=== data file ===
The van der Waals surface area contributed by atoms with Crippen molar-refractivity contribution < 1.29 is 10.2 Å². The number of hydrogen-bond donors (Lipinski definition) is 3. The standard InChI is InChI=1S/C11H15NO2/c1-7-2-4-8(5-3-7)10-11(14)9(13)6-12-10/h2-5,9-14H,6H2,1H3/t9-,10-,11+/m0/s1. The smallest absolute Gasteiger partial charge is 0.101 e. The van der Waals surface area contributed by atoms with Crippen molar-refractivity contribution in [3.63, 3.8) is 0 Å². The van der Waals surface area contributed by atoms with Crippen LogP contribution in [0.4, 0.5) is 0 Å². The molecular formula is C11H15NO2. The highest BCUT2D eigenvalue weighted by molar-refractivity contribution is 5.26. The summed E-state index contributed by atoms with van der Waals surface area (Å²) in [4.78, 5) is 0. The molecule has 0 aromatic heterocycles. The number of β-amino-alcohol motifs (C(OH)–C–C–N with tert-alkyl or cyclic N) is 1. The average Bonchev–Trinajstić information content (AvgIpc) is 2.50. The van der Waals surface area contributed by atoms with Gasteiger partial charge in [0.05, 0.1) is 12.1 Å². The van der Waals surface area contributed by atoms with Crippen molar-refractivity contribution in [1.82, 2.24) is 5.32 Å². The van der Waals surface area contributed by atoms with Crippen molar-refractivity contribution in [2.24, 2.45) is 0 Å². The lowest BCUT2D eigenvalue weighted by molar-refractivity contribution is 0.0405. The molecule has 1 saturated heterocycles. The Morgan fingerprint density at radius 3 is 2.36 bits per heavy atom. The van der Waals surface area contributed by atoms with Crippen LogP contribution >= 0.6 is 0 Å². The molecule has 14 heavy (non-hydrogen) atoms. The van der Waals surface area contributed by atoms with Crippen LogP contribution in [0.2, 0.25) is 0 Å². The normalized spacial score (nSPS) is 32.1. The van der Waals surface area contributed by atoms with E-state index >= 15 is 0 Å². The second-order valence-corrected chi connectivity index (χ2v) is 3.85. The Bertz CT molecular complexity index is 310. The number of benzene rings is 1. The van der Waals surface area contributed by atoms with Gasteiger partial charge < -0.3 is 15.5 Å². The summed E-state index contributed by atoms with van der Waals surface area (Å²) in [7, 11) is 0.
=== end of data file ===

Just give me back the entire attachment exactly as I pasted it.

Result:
The van der Waals surface area contributed by atoms with Crippen molar-refractivity contribution < 1.29 is 10.2 Å². The number of hydrogen-bond donors (Lipinski definition) is 3. The standard InChI is InChI=1S/C11H15NO2/c1-7-2-4-8(5-3-7)10-11(14)9(13)6-12-10/h2-5,9-14H,6H2,1H3/t9-,10-,11+/m0/s1. The smallest absolute Gasteiger partial charge is 0.101 e. The van der Waals surface area contributed by atoms with Crippen molar-refractivity contribution in [3.63, 3.8) is 0 Å². The van der Waals surface area contributed by atoms with Crippen LogP contribution in [0.4, 0.5) is 0 Å². The molecular formula is C11H15NO2. The highest BCUT2D eigenvalue weighted by molar-refractivity contribution is 5.26. The summed E-state index contributed by atoms with van der Waals surface area (Å²) in [4.78, 5) is 0. The molecule has 0 aromatic heterocycles. The number of β-amino-alcohol motifs (C(OH)–C–C–N with tert-alkyl or cyclic N) is 1. The average Bonchev–Trinajstić information content (AvgIpc) is 2.50. The van der Waals surface area contributed by atoms with Gasteiger partial charge in [0.05, 0.1) is 12.1 Å². The van der Waals surface area contributed by atoms with Crippen molar-refractivity contribution in [1.82, 2.24) is 5.32 Å². The van der Waals surface area contributed by atoms with Crippen molar-refractivity contribution in [2.24, 2.45) is 0 Å². The lowest BCUT2D eigenvalue weighted by molar-refractivity contribution is 0.0405. The molecule has 1 saturated heterocycles. The Morgan fingerprint density at radius 3 is 2.36 bits per heavy atom. The van der Waals surface area contributed by atoms with Crippen LogP contribution >= 0.6 is 0 Å². The molecule has 14 heavy (non-hydrogen) atoms. The van der Waals surface area contributed by atoms with Crippen LogP contribution in [0.2, 0.25) is 0 Å². The normalized spacial score (nSPS) is 32.1. The van der Waals surface area contributed by atoms with E-state index >= 15 is 0 Å². The second-order valence-corrected chi connectivity index (χ2v) is 3.85. The Bertz CT molecular complexity index is 310. The number of benzene rings is 1. The van der Waals surface area contributed by atoms with Gasteiger partial charge < -0.3 is 15.5 Å². The summed E-state index contributed by atoms with van der Waals surface area (Å²) in [7, 11) is 0.